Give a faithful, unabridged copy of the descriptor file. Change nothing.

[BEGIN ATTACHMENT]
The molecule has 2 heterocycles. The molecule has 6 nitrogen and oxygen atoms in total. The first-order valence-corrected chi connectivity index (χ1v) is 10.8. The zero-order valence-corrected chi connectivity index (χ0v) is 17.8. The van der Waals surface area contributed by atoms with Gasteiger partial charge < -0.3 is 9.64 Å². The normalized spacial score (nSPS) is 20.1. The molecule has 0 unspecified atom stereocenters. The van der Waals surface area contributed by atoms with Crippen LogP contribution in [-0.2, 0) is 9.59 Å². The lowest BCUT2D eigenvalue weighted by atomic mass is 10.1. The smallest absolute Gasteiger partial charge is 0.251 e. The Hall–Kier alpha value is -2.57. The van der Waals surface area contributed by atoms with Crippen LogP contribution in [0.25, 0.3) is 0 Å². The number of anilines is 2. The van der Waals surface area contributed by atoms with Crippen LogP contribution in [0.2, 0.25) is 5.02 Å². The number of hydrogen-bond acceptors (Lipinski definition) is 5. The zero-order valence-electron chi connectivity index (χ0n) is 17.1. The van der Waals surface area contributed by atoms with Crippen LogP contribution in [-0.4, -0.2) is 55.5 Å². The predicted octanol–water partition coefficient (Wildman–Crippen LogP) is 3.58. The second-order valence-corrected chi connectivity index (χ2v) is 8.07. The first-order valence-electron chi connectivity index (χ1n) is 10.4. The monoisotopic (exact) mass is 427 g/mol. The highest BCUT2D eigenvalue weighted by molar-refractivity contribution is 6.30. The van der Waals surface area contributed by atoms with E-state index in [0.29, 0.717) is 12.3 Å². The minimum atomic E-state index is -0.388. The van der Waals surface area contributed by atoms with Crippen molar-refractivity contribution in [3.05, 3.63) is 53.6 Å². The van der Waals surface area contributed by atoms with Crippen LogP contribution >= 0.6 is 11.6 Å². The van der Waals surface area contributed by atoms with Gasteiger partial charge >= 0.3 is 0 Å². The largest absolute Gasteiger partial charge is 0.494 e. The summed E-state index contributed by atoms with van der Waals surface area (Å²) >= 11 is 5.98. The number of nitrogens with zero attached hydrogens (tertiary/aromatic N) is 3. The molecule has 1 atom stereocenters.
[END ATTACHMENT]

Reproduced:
The molecule has 2 heterocycles. The molecule has 6 nitrogen and oxygen atoms in total. The first-order valence-corrected chi connectivity index (χ1v) is 10.8. The zero-order valence-corrected chi connectivity index (χ0v) is 17.8. The van der Waals surface area contributed by atoms with Gasteiger partial charge < -0.3 is 9.64 Å². The normalized spacial score (nSPS) is 20.1. The molecule has 0 unspecified atom stereocenters. The van der Waals surface area contributed by atoms with Crippen LogP contribution in [-0.2, 0) is 9.59 Å². The lowest BCUT2D eigenvalue weighted by atomic mass is 10.1. The smallest absolute Gasteiger partial charge is 0.251 e. The Hall–Kier alpha value is -2.57. The van der Waals surface area contributed by atoms with Crippen LogP contribution in [0.25, 0.3) is 0 Å². The number of anilines is 2. The van der Waals surface area contributed by atoms with Crippen LogP contribution in [0.2, 0.25) is 5.02 Å². The number of hydrogen-bond acceptors (Lipinski definition) is 5. The zero-order valence-electron chi connectivity index (χ0n) is 17.1. The van der Waals surface area contributed by atoms with Crippen LogP contribution in [-0.4, -0.2) is 55.5 Å². The predicted octanol–water partition coefficient (Wildman–Crippen LogP) is 3.58. The second-order valence-corrected chi connectivity index (χ2v) is 8.07. The first-order valence-electron chi connectivity index (χ1n) is 10.4. The monoisotopic (exact) mass is 427 g/mol. The highest BCUT2D eigenvalue weighted by molar-refractivity contribution is 6.30. The van der Waals surface area contributed by atoms with E-state index in [0.29, 0.717) is 12.3 Å². The minimum atomic E-state index is -0.388. The van der Waals surface area contributed by atoms with Crippen molar-refractivity contribution in [3.05, 3.63) is 53.6 Å². The van der Waals surface area contributed by atoms with Crippen LogP contribution >= 0.6 is 11.6 Å². The van der Waals surface area contributed by atoms with Gasteiger partial charge >= 0.3 is 0 Å². The largest absolute Gasteiger partial charge is 0.494 e. The summed E-state index contributed by atoms with van der Waals surface area (Å²) >= 11 is 5.98. The number of nitrogens with zero attached hydrogens (tertiary/aromatic N) is 3. The molecule has 1 atom stereocenters.